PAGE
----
Radical empathy ~ it takes a village (Part 5)

Dear President Trump,

Did you see the piece in the WP this morning about the teens from Newport Beach, CA, who threw a Nazi-themed party over the weekend? They arranged their red plastic drinking cups in the shape of a swastika and took selfies in front of it. Understandably there’s a lot of anger and concern roiling around about this, much of it focused on condemning the students and calling for them to be expelled. The mayor of one of the towns that feeds that school district, Katrina Foley, was clear that hate-fueled actions and symbols must not be tolerated, but she also warned against vilifying the students and advocated implementing curriculums with “better anti-bias and anti-hate content” saying “we must develop comprehensive programming so that students can empathize with people different than themselves.”

There it is again – that fundamental ingredient of empathy, or radical empathy; a healing balm when present and a dangerous vacuum when absent.

When I read Foley’s comment I found myself nodding and thinking: “Yes, and what about those kids’ parents? What about President Trump?” I tried to envision what a truly comprehensive anti-bias and anti-hate program could/would/should look like and realized it would be impossible to get the progenitors of the fear mongering and hateful messaging in the room and that even if it did happen, it would probably go poorly. And then I thought about the “Christian” love-thy-neighbor-in-theory folks who are likely among the parents and teachers of these kids. They almost certainly didn’t model the overt hateful behavior and almost certainly don’t condone it, but I worry they are apt to not recognize their white privilege cocoons and have a hard time seeing them stepping up to attend anti-bias / anti-hate programming with their children and students.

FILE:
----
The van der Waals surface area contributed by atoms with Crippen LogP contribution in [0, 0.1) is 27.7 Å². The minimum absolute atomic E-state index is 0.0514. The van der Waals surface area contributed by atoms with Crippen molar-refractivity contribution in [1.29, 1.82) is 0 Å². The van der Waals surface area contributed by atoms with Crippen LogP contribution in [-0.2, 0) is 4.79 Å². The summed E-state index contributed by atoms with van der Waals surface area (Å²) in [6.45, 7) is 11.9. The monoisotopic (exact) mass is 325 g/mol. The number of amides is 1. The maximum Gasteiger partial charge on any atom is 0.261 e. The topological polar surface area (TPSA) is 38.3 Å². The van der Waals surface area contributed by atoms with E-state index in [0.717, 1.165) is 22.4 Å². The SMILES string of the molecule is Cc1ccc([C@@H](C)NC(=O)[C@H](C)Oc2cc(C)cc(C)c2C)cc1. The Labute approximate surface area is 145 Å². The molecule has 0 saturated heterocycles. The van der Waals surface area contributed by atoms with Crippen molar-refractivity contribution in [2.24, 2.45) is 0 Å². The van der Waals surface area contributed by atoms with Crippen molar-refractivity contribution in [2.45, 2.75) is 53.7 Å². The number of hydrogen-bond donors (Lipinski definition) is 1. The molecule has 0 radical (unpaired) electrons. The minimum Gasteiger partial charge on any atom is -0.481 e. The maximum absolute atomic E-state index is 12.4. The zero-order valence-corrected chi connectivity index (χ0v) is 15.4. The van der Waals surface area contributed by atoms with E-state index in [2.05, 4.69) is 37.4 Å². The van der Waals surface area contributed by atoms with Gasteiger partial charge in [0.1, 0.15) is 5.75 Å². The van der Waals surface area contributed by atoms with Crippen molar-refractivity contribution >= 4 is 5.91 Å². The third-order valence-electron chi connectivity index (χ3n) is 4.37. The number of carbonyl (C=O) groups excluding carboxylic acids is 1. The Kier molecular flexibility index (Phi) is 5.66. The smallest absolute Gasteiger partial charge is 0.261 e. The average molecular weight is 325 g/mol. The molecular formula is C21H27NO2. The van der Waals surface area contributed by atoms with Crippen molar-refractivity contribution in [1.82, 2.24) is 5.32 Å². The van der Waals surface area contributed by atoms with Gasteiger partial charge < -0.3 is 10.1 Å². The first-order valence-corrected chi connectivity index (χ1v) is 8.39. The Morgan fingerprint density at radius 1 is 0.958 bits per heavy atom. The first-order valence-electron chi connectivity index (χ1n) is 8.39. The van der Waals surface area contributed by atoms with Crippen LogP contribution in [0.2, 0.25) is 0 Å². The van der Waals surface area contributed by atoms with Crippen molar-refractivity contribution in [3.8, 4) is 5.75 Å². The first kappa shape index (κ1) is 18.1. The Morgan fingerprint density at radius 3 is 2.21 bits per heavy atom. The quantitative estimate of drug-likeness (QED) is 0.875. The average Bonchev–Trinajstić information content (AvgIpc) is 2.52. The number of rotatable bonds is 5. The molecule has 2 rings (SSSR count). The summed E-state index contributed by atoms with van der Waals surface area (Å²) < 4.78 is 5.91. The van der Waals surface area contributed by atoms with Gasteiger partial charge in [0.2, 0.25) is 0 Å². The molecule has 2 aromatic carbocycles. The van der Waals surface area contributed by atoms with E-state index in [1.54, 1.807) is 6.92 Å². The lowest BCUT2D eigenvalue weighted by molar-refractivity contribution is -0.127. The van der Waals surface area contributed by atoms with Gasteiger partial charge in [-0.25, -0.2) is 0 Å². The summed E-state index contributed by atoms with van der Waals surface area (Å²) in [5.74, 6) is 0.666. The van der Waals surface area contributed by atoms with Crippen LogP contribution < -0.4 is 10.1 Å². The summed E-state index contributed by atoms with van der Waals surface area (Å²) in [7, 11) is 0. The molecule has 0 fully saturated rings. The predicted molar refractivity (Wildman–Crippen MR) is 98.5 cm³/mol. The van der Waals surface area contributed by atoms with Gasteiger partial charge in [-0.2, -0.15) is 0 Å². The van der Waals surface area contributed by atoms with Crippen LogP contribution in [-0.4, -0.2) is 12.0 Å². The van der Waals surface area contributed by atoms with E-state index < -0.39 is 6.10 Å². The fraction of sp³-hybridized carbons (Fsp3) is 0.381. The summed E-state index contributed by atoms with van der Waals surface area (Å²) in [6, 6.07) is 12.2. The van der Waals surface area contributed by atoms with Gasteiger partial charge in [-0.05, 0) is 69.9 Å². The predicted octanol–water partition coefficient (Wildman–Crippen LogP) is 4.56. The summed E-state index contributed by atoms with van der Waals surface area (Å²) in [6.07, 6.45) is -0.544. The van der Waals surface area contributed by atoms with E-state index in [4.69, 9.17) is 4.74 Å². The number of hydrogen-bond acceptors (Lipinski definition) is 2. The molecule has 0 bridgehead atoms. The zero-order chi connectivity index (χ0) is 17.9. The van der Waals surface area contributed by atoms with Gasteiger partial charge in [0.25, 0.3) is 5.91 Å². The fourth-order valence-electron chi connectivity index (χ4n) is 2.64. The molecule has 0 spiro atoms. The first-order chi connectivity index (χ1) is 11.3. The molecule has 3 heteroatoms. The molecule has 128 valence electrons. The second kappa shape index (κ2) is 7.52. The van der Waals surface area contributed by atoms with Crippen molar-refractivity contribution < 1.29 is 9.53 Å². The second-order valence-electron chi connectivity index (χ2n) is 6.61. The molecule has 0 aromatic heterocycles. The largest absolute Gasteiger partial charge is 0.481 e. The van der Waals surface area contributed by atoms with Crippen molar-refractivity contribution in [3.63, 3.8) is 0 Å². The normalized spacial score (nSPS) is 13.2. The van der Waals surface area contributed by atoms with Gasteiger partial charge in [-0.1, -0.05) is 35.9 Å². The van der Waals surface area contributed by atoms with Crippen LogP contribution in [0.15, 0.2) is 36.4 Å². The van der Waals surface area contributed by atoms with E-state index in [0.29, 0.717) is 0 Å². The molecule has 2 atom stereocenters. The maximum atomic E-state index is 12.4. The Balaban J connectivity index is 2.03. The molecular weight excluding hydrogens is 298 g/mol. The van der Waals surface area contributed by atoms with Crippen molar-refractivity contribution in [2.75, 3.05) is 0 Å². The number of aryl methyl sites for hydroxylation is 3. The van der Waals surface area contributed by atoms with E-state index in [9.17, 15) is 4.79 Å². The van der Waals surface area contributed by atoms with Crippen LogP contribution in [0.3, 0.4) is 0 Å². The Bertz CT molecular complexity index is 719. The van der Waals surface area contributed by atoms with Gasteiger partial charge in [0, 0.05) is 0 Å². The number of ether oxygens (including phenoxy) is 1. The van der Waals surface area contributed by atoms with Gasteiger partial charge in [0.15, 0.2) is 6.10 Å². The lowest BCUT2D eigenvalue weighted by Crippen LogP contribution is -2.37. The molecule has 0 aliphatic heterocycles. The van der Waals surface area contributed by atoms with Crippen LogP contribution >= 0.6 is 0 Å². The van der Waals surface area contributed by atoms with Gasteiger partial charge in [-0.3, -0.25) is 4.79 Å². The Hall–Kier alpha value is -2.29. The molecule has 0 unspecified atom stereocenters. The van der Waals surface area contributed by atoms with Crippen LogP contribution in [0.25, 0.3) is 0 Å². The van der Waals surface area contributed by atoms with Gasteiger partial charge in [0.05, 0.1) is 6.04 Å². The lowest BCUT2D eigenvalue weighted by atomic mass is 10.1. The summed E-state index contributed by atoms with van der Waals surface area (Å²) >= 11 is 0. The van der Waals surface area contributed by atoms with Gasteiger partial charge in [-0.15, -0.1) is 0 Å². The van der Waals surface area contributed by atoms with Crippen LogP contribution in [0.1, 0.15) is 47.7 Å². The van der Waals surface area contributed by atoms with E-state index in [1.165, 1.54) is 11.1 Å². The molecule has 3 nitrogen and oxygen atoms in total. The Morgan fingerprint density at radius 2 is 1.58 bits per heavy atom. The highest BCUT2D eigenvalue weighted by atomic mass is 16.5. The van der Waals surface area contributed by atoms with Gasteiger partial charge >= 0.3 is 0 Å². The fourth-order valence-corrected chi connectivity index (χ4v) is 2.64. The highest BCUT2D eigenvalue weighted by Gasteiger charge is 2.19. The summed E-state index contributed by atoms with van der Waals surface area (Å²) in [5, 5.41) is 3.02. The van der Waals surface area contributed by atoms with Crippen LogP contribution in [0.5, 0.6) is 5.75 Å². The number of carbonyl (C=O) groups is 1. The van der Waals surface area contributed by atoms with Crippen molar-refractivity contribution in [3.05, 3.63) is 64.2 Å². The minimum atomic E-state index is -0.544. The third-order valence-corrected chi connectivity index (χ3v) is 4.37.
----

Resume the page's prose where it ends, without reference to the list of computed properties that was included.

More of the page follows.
Maybe I’m wrong and more of these parents and teachers than I expect will realize that complacency and silence on these issues leaves way too much room for malignant ideas and attitudes to take hold. I hope so. I also hope that whatever programming the school district undertakes will be cognizant of both the edgy allure of the haters the kids are finding for models and the powerful, powerful role that silence and hypocrisy cloaked in “good Christian” and “good secular humanist” garb plays in allowing hate to fester.

May we be safe to call out leaders who foment poisonous attitudes.
May we be willing to deal forthrightly with everything that props up hatred.
May we teach our children how to value and enact radical empathy.
May we not make peace with half-measures when it comes to addressing our biases.

Tracy Simpson

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